The "gentleman thief" has long, it seems, been popular in both books and film. Name the writer (hint: brother-in-law of Arthur Conan Doyle) and the protagonist, of what is widely recognized as the first of the gentleman thief characterizations. (Interesting to note that like his brother-in-law, this writer created a "Watson" for his leading character.)
Send your answer to email@example.com (subject line: quiz). Winner will be randomly drawn from correct entries.
Congratulations to Cheryl and Charlie Wallace of South Portland, who correctly identified Chris Ewan as the author of the series whose protagonist/writer, Charlie Howard, sidelines as a thief (The Good Thief's Guide to Amsterdam, The Good Thief's Guide to Paris, The Good Thief's Guide to Vegas, The Good Thief's Guide to Venice, and The Good Thief's Guide to Berlin).
The winning entry, drawn from a number of correct responses, was good for a $25 Mainely Murders gift card.
Each month we note birthdays of some of the masters of the mystery genre, with hopes that readers might read (or re-read) one of their many gems.
James M. Cain
, born July 1, 1892, is often compared to Hammett and
Chandler. His most famous books: The Postman Always Rings Twice, Double Indemnity, and Mildred Pierce. All were turned into movies that may be more well known than the books. Cain, who died in 1977, was named a Grand Master by the Mystery Writers of America in 1970.
Dorothy L. Sayers
July 13, 1893, in Oxford, England, was the creator of Lord Peter Wimsey (and later, Harriet Vane). Considered one of the three greatest British classic writers--along with Agatha Christie
and Josephine Tey
herself valued more her translations and Christian essays. She died in 1957, 18 years after her last Wimsey novel.
Grand Master Erle Stanley Gardner
, the creator of Perry Mason, was born July 17, 1889, in Malden, Massachusetts. Some of his 82 Mason titles (The Case of the ...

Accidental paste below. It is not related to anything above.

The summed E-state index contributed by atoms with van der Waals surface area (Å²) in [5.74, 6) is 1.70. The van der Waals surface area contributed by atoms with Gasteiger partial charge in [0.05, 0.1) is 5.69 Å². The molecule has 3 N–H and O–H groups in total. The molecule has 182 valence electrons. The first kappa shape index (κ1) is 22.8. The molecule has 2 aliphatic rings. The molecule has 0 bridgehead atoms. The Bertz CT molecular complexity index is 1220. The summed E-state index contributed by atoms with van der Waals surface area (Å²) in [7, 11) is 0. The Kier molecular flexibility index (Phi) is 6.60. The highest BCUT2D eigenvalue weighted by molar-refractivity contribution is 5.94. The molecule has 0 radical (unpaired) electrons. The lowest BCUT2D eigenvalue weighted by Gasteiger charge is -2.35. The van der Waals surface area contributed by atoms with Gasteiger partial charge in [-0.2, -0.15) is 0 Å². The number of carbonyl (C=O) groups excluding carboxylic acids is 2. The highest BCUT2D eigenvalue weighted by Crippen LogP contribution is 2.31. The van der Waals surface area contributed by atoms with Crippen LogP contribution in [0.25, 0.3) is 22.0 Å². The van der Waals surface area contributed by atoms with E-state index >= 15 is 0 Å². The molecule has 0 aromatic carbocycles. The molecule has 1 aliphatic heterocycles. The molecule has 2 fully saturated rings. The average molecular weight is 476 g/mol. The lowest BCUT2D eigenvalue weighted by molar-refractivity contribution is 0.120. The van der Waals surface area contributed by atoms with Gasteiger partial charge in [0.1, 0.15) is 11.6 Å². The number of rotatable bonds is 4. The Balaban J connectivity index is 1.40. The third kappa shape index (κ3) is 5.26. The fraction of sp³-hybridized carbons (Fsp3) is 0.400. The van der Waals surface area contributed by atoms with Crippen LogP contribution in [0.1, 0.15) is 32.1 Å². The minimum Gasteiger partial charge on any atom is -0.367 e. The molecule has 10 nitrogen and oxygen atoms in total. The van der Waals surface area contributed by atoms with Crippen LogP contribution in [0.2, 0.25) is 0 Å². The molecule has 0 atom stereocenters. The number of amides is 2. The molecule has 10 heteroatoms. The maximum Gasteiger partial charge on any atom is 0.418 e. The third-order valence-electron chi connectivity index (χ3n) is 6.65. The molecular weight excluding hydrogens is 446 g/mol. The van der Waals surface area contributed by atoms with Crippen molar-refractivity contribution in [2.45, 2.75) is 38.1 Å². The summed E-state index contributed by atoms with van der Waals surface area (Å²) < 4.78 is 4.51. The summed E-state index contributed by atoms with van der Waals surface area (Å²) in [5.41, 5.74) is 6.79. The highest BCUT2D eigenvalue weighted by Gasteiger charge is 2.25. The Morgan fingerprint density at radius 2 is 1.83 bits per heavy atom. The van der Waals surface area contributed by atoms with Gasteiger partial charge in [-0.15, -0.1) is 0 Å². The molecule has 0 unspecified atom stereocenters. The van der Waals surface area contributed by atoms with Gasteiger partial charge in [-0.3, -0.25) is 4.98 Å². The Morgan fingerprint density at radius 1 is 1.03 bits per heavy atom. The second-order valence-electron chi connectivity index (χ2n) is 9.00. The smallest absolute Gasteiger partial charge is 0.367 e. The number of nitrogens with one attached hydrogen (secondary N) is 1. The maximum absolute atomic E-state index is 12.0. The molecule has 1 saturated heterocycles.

) were among the century's best-selling books. He died in 1970.
John D. MacDonald
July 24, 1916, in Sharon, Pennsylvania, and is best remembered for his detective/thief Travis McGee. A Mystery Writers of America Grand Master, he died in 1986.
, born July 23, 1888, in Chicago, Illinois, and one of the founders of the hard-boiled detective school, was also a noted screenwriter and was nominated for an Oscar for both Double Indemnity
and The Blue Dahlia
. He died in 1959.
We like to think that Mainely Murders has an international flair--be it the authors and titles we carry or the customers we meet.
That said, we now also accept the euro and the British pound (at prevailing exchange rates).
We hope it will be a convenience for customers from Great Britain and EEU countries, or, more likely, our American customers who return from vacation with a pocket or wallet filled with "odd" currency.
We regret that our currency exchange is limited. As always, we'll accept the Canadian dollar from our northern friends.
Thank you for supporting Mainely Murders Bookstore and other small independent booksellers. At a time when you have other choices, you've shown a commitment to those of us who are part of the local community and who consider customers to be friends and neighbors.
We take great pride in talking with our clientele, whether it's trading viewpoints on favorites or recommending new titles and authors.
What better way to carry your books (or anything else) and at the same time demonstrate your love of mysteries than with our signature black bag.